And N.J.S.A. 46:14-6.1(a) states that:

The officers of this State authorized to take acknowledgments or proofs in this State, or in any other United States or foreign jurisdiction, are:

(1) an attorney-at-law;

(2) a notary public;

(3) a county clerk or deputy county clerk;

(4) a register of deeds and mortgages or a deputy register;

(5) a surrogate or deputy surrogate.

Here, the fact that the power of attorney did not meet the technical requirements of N.J.S.A. 46:14-2.1(a) and N.J.S.A. 46:14-6.1(a) did not render it invalid or unenforceable. Rather, Imperial was acting pursuant to a power of attorney expressly authorized by the Insurance Premium Finance Company Act (IPFCA), N.J.S.A. 17:16D-1 to -16, and therefore independently sustainable thereunder. See N.J.S.A. 17:16D-13(a). In other words, the power of attorney at issue here was created pursuant to the specific statutory authority of the IPFCA, and not the general power of attorney law, N.J.S.A. 46:2B-8.9.

We have previously upheld actions taken by a premium finance company acting as its insured's attorney-in-fact pursuant to a finance agreement authorized by the IPFCA in the face of seemingly conflicting statutory requirements. In Carreon v. Hospitality Linen Services of New Jersey, 386 N.J. Super. 504 (App. Div. 2006), a premium finance company sought cancellation of an insured's workers' compensation policy due to the insured's failure to make the monthly installment payments. Id. at 506-07. We held that the premium finance company had the power to act as the insured's attorney-in-fact pursuant to the finance agreement, and thus, the workers' compensation insurer was not required to send the insured the notice of cancellation provided in the Employers' Liability Insurance Law, N.J.S.A. 34:15-81. Id. at 506. We concluded, citing N.J.S.A. 17:16D-13(c), that the premium financing company had legally stepped into the shoes of the insured, thereby transforming the request to cancel as if it had originated from the insured. Ibid.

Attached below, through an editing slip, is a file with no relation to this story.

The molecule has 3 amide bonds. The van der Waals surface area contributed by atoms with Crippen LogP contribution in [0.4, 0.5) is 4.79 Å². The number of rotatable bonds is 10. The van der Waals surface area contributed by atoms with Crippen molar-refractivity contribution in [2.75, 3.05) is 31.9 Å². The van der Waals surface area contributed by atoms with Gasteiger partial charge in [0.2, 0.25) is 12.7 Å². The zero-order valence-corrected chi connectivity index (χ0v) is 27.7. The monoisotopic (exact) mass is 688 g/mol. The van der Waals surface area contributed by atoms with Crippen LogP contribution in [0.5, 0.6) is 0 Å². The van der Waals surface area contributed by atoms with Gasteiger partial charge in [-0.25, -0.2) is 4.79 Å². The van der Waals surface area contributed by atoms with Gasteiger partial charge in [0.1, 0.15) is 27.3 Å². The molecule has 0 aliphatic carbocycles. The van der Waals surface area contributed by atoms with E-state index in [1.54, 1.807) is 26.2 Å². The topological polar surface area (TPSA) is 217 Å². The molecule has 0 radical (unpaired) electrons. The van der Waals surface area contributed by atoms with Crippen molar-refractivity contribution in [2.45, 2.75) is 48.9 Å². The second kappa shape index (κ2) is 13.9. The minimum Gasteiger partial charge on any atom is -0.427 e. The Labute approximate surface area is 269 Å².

In so holding, we relied on our opinion in Auger v. Gionti Agency, 218 N.J. Super. 360, 368-69 (App. Div.), certif. granted, 109 N.J. 504 (1987), appeal dismissed, 113 N.J. 348 (1988). There, an insurance agent, who was found negligent for not taking appropriate action to assure coverage for plaintiff, appealed the trial court's grant of summary judgment in favor of the automobile insurance carrier. Id. at 367. The trial court held in pertinent part that the policy had been cancelled by the carrier at the request of the premium financing company, in conformity with N.J.S.A. 17:16D-13. Id. at 362.

The defendant insurance agent in Auger, supra, argued that the carrier's failure to give plaintiff notice of cancellation as required by N.J.S.A. 17:29C-8 invalidated the purported cancellation. Id. at 367. We rejected this argument: